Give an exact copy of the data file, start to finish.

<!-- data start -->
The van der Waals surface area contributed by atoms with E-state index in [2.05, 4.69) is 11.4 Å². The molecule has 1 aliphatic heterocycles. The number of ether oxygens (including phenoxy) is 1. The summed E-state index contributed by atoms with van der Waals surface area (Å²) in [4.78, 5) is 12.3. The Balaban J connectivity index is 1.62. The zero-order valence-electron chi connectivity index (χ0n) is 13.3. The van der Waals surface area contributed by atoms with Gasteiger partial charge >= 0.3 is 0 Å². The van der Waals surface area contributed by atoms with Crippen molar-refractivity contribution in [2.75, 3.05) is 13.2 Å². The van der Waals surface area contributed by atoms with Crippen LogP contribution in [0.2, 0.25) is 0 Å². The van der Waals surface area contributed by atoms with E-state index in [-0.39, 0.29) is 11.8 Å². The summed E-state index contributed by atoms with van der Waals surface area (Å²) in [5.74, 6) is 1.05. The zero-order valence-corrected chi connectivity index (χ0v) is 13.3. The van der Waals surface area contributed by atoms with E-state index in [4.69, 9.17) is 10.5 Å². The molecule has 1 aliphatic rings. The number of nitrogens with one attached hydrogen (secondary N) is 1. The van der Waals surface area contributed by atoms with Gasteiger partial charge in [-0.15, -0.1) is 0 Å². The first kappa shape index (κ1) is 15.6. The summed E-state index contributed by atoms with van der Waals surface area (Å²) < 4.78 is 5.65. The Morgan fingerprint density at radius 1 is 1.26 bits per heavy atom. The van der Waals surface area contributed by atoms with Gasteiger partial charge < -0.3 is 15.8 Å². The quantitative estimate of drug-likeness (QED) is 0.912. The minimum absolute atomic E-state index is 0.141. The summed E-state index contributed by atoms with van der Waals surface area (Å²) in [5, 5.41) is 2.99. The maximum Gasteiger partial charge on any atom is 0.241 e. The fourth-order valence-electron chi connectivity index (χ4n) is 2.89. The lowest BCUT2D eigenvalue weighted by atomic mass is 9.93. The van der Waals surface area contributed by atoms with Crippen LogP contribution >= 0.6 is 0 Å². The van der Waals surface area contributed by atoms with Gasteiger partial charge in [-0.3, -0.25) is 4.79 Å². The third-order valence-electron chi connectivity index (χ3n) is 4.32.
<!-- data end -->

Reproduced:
The van der Waals surface area contributed by atoms with E-state index in [2.05, 4.69) is 11.4 Å². The molecule has 1 aliphatic heterocycles. The number of ether oxygens (including phenoxy) is 1. The summed E-state index contributed by atoms with van der Waals surface area (Å²) in [4.78, 5) is 12.3. The Balaban J connectivity index is 1.62. The zero-order valence-electron chi connectivity index (χ0n) is 13.3. The van der Waals surface area contributed by atoms with Gasteiger partial charge >= 0.3 is 0 Å². The van der Waals surface area contributed by atoms with Crippen molar-refractivity contribution in [2.75, 3.05) is 13.2 Å². The van der Waals surface area contributed by atoms with Crippen LogP contribution in [0.2, 0.25) is 0 Å². The van der Waals surface area contributed by atoms with E-state index in [-0.39, 0.29) is 11.8 Å². The summed E-state index contributed by atoms with van der Waals surface area (Å²) in [5.74, 6) is 1.05. The zero-order valence-corrected chi connectivity index (χ0v) is 13.3. The van der Waals surface area contributed by atoms with E-state index in [4.69, 9.17) is 10.5 Å². The molecule has 1 aliphatic rings. The number of nitrogens with one attached hydrogen (secondary N) is 1. The van der Waals surface area contributed by atoms with Gasteiger partial charge in [-0.15, -0.1) is 0 Å². The first kappa shape index (κ1) is 15.6. The summed E-state index contributed by atoms with van der Waals surface area (Å²) < 4.78 is 5.65. The Morgan fingerprint density at radius 1 is 1.26 bits per heavy atom. The van der Waals surface area contributed by atoms with Gasteiger partial charge < -0.3 is 15.8 Å². The quantitative estimate of drug-likeness (QED) is 0.912. The minimum absolute atomic E-state index is 0.141. The summed E-state index contributed by atoms with van der Waals surface area (Å²) in [5, 5.41) is 2.99. The maximum Gasteiger partial charge on any atom is 0.241 e. The fourth-order valence-electron chi connectivity index (χ4n) is 2.89. The lowest BCUT2D eigenvalue weighted by atomic mass is 9.93. The van der Waals surface area contributed by atoms with Crippen LogP contribution >= 0.6 is 0 Å². The van der Waals surface area contributed by atoms with Gasteiger partial charge in [-0.3, -0.25) is 4.79 Å². The third-order valence-electron chi connectivity index (χ3n) is 4.32.